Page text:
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On a Clear Day You Can See General Motors: John Z. De Lorean's Look Inside the Automotive Giant (Englisch) Gebundene Ausgabe – 1979


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Produktinformation

  • Gebundene Ausgabe
  • Verlag: Wright Enterprises (1979)
  • Sprache: Englisch
  • ISBN-10: 0960356207
  • ISBN-13: 978-0960356201
  • Größe und/oder Gewicht: 21,3 x 14,2 x 2,5 cm
  • Durchschnittliche Kundenbewertung: 4.5 von 5 Sternen  Alle Rezensionen anzeigen (2 Kundenrezensionen)
  • Amazon Bestseller-Rang: Nr. 1.339.865 in Bücher (Siehe Top 100 in Bücher)

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1 von 1 Kunden fanden die folgende Rezension hilfreich Von C. Thomas am 15. September 2011
Format: Gebundene Ausgabe Verifizierter Kauf
Ein unbedingt empfehlenswertes Buch. Es beschreibt wie es bei GM damals zuging (und sich scheinbar kaum verändert hat). Geld zählt für manche Menschen scheinbar mehr als die Sicherheit der Kunden und der Umweltschutz. Witziger Weise hat Delorean bei seinem späteren Unternehmen DMC ein paar der von ihm angeprangerten Fehler selbst begangen.
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Wir konnten Ihre Stimmabgabe leider nicht speichern. Bitte erneut versuchen
Von L. Ulrike am 11. Dezember 2012
Format: Gebundene Ausgabe Verifizierter Kauf
Das Buch ist gut, leicht und verständlich geschrieben ... schade, dass es nur noch gebraucht erhältlich war, wird man wahrscheinlich bald garnicht mehr bekommen.
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Die hilfreichsten Kundenrezensionen auf Amazon.com (beta)

Amazon.com: 18 Rezensionen
18 von 18 Kunden fanden die folgende Rezension hilfreich
Dinosaur organizations: past and present. Look carefully inside. 9. Mai 2007
Von J. Gresham - Veröffentlicht auf Amazon.com
Format: Gebundene Ausgabe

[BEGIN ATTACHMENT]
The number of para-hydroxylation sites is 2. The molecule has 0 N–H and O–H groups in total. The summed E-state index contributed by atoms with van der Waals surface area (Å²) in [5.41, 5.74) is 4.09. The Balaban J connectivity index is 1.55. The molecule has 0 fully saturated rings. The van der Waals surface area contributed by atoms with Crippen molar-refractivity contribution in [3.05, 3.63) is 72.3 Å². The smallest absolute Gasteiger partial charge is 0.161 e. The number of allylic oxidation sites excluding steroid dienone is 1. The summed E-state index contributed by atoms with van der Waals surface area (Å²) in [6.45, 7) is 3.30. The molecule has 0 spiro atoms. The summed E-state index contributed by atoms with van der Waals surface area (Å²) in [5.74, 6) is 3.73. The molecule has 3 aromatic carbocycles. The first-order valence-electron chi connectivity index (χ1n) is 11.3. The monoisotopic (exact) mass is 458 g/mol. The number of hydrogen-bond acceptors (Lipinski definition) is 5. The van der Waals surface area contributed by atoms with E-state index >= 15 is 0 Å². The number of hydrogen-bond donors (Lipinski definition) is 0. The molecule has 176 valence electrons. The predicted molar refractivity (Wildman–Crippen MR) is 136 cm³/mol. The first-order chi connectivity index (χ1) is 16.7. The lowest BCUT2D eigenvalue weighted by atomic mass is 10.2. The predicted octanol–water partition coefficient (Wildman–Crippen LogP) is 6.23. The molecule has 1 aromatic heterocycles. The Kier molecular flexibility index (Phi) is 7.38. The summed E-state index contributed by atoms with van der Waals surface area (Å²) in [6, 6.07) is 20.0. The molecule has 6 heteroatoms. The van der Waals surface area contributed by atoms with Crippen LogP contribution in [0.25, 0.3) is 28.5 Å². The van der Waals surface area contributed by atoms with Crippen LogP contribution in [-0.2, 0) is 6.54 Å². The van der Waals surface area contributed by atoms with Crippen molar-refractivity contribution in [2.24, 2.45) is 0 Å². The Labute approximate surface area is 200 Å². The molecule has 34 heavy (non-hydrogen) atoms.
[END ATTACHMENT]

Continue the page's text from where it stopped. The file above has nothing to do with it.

This is a favorite book because of the clear description of the life and emotions of an innovative project leader working inside one of the world's most bureaucratic organizations. Once seen as the ultimate in career security and lifelong comfort, General Motors became a constraining and anti-innovative weight around the passions of Mr. DeLorean. And, while once he was seen as a bright and promising superstar by the corporation, he was later considered irresponsible and a danger to corporate stability. His journey story, as told here, will give serious insights into corporate life that workers, managers, and leaders in many organizations would do well to study. Favorite quotes: "I got the empty feeling that "what I am doing here may be nothing more than perpetuating a gigantic fraud," a fraud on the American consumer by promising him something new but giving him only the surface alterations....I always had he vague suspicion that the annual model change may be good for the auto business in the short term but that it wasn't good for the economy and the country. Couldn't the money we spent on annual, superficial styling changes be better spent in reducing prices or in improving service and reliability? Or seeking solutions to the sociological problems with which our products were creating in areas of pollution, energy consumption, safety, and congestion?" "A fault that GM has had for a long time is its feeling that, since it sells more cars and trucks than anyone else in the world and makes far more money than any other automotive company, the GM way is the only way. At Chevrolet this corporate thinking translated into the theory that since Chevrolet is the number one nameplate in the American automobile industry it is unwise to tamper with its proven formula for success....This malady is common in some businesses. It also is common in professional sports where management with a team that is old but still winning is often reluctant to bring in younger talent. The result is, of course, that one day the winning record stops because the players are to old to compete effectively."